For the second phase of the contest, students, faculty, and staff voted for their favorite offset portfolios. The winning portfolio included the Bundled Solar Power Project in India and the Great Bear Forest Carbon Project in our own province of British Columbia. By investing in these projects, we were able to offset Gustavson’s 796 tons of carbon emissions from the previous calendar year. The winning team received CAN$250 in gift cards from sustainable local businesses, five passes for a whale-watching trip offered by Eagle Wing Tours, and lunch with Eagle Wing’s execs.
“The Bundled Solar Power Project helps improve social and economic well-being for the surrounding communities in India,” explains Dawn Hancock, client engagement manager at Offsetters. “The Great Bear Forest Carbon Project provides jobs for First Nations communities of the region and helps fund community improvement projects.”
Among the First Nations that will benefit are the indigenous people known as Heiltsuk. Says Heiltsuk chief Marilyn Slett, “Whether it’s daily stewardship activities to protect important cultural and ecological resources, or long-term protection of a keystone species, carbon offset credit funds are supporting a sustainable way forward for us.”
For students, the offset pitch competition was an opportunity to engage in the carbon neutrality process in a concrete way. “We decided to take part in the competition because of our passion for the environment,” says business communications student Mikiya Hobbs, a member of the winning team, The Redeemers. The competition, she adds, was “an opportunity for students to have a say in how the school spends its money.”
For future Carbon Offset Pitch Competitions, we plan to ask students to connect their portfolios to the United Nations Sustainable Development Goals. We might even ask them to explore the possibility of the school generating its own carbon offsets. We hope to increase the number of submissions and boost voter turnout through classroom voting stations.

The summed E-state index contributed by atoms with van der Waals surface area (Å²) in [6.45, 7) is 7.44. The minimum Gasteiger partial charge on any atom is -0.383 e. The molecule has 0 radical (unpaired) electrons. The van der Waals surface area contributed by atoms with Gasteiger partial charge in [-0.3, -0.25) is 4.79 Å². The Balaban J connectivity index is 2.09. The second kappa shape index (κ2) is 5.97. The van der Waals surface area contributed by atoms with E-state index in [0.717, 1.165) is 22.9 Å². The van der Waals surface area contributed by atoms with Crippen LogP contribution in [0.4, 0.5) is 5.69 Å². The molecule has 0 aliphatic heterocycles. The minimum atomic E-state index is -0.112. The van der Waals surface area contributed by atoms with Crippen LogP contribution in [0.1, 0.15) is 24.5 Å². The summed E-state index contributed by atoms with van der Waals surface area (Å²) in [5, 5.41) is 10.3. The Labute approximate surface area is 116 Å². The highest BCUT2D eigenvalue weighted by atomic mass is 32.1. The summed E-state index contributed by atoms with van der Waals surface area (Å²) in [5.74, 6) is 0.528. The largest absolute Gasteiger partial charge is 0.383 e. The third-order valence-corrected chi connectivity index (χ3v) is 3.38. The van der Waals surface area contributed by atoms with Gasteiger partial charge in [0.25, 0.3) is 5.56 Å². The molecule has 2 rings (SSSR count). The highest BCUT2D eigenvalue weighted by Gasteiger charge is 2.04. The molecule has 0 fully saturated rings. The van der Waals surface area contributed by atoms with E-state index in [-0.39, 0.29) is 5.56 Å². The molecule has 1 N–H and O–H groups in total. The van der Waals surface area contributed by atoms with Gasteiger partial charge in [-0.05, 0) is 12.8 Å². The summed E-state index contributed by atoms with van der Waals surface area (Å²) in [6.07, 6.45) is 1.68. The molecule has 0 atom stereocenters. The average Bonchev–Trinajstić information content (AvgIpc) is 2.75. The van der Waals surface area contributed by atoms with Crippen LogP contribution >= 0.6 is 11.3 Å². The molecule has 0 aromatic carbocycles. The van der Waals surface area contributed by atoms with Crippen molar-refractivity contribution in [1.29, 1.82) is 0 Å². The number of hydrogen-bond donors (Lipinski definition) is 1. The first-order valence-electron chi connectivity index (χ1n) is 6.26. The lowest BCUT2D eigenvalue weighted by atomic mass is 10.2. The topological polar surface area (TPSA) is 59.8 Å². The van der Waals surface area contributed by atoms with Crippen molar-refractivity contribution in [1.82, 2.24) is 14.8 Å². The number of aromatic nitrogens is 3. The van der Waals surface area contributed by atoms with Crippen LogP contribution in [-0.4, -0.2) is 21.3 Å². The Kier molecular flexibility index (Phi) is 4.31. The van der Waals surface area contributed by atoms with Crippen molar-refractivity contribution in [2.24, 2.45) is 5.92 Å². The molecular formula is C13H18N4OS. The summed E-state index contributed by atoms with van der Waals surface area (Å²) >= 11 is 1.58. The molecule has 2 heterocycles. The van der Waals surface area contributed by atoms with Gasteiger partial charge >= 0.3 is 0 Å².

The CN+ committee has done extensive research on best practices for reducing the carbon emissions of our flights, procuring more sustainable supplies, and making small day-to-day changes on campus that are customizable at the individual level. In January 2019, the committee added a focus on projects related to education and behavioral change throughout our community.
Now that we’ve achieved carbon neutrality, our next goal is to collaborate with other schools, whether to help them create their own competitions or establish behavioral change challenges. In early 2018, Gustavson worked with other departments at the university to host a Shake and Fold awareness campaign. Shake and Fold is a U.S.-based nonprofit that encourages people to use fewer paper towels.
We hope to continue to harness students’ insights regarding sustainability in our decision making and collaborate with academic colleagues at other schools as they engage in sustainability leadership initiatives. By working together, we can foster a new generation of business leaders who will embrace sustainable practices and have an increasingly positive impact on our world.
Rick Cotton and Simon Pek are co-chairs of the Carbon Neutrality Plus Committee at the University of Victoria Gustavson School of Business in Oak Bay, British Columbia, Canada.
This article originally appeared as "Getting Charged Up About Carbon Neutrality" in BizEd's January/February 2020 print issue. Please send questions, comments, or letters to the editor to firstname.lastname@example.org.